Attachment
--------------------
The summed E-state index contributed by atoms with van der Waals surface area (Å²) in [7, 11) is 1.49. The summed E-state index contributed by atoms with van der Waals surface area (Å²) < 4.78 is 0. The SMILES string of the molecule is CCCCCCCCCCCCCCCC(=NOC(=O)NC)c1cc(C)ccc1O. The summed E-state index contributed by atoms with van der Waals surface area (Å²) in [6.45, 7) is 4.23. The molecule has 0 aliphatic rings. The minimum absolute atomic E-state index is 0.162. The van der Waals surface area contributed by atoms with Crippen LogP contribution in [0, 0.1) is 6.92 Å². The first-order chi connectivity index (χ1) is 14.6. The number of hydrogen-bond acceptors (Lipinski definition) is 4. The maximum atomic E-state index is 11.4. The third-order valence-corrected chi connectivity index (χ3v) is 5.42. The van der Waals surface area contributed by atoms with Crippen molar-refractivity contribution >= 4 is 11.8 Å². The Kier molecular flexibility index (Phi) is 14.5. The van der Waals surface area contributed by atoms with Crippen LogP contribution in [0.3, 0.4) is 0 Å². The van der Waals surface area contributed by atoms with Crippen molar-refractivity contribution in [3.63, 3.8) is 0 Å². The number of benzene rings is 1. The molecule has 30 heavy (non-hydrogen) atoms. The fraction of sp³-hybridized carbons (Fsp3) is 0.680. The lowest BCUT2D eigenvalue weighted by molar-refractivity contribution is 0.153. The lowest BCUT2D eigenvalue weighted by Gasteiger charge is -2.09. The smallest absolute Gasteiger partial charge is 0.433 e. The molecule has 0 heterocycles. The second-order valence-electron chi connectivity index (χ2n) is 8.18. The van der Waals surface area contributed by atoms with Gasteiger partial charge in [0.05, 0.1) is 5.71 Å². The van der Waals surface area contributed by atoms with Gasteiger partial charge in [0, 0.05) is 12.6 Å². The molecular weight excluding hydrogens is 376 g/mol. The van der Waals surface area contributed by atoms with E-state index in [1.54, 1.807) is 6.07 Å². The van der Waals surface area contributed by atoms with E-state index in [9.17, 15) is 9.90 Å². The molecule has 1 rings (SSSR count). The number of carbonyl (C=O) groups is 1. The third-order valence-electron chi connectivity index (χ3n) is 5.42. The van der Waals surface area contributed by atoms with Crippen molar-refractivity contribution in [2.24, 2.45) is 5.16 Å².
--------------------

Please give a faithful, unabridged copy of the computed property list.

The summed E-state index contributed by atoms with van der Waals surface area (Å²) in [7, 11) is 1.49. The summed E-state index contributed by atoms with van der Waals surface area (Å²) < 4.78 is 0. The SMILES string of the molecule is CCCCCCCCCCCCCCCC(=NOC(=O)NC)c1cc(C)ccc1O. The summed E-state index contributed by atoms with van der Waals surface area (Å²) in [6.45, 7) is 4.23. The molecule has 0 aliphatic rings. The minimum absolute atomic E-state index is 0.162. The van der Waals surface area contributed by atoms with Crippen LogP contribution in [0, 0.1) is 6.92 Å². The first-order chi connectivity index (χ1) is 14.6. The number of hydrogen-bond acceptors (Lipinski definition) is 4. The maximum atomic E-state index is 11.4. The third-order valence-corrected chi connectivity index (χ3v) is 5.42. The van der Waals surface area contributed by atoms with Crippen molar-refractivity contribution >= 4 is 11.8 Å². The Kier molecular flexibility index (Phi) is 14.5. The van der Waals surface area contributed by atoms with Crippen LogP contribution in [0.3, 0.4) is 0 Å². The van der Waals surface area contributed by atoms with Crippen molar-refractivity contribution in [3.63, 3.8) is 0 Å². The number of benzene rings is 1. The molecule has 30 heavy (non-hydrogen) atoms. The fraction of sp³-hybridized carbons (Fsp3) is 0.680. The lowest BCUT2D eigenvalue weighted by molar-refractivity contribution is 0.153. The lowest BCUT2D eigenvalue weighted by Gasteiger charge is -2.09. The smallest absolute Gasteiger partial charge is 0.433 e. The molecule has 0 heterocycles. The second-order valence-electron chi connectivity index (χ2n) is 8.18. The van der Waals surface area contributed by atoms with Gasteiger partial charge in [0.05, 0.1) is 5.71 Å². The van der Waals surface area contributed by atoms with Gasteiger partial charge in [0, 0.05) is 12.6 Å². The molecular weight excluding hydrogens is 376 g/mol. The van der Waals surface area contributed by atoms with E-state index in [1.54, 1.807) is 6.07 Å². The van der Waals surface area contributed by atoms with E-state index in [9.17, 15) is 9.90 Å². The molecule has 1 rings (SSSR count). The number of carbonyl (C=O) groups is 1. The third-order valence-electron chi connectivity index (χ3n) is 5.42. The van der Waals surface area contributed by atoms with Crippen molar-refractivity contribution in [2.24, 2.45) is 5.16 Å².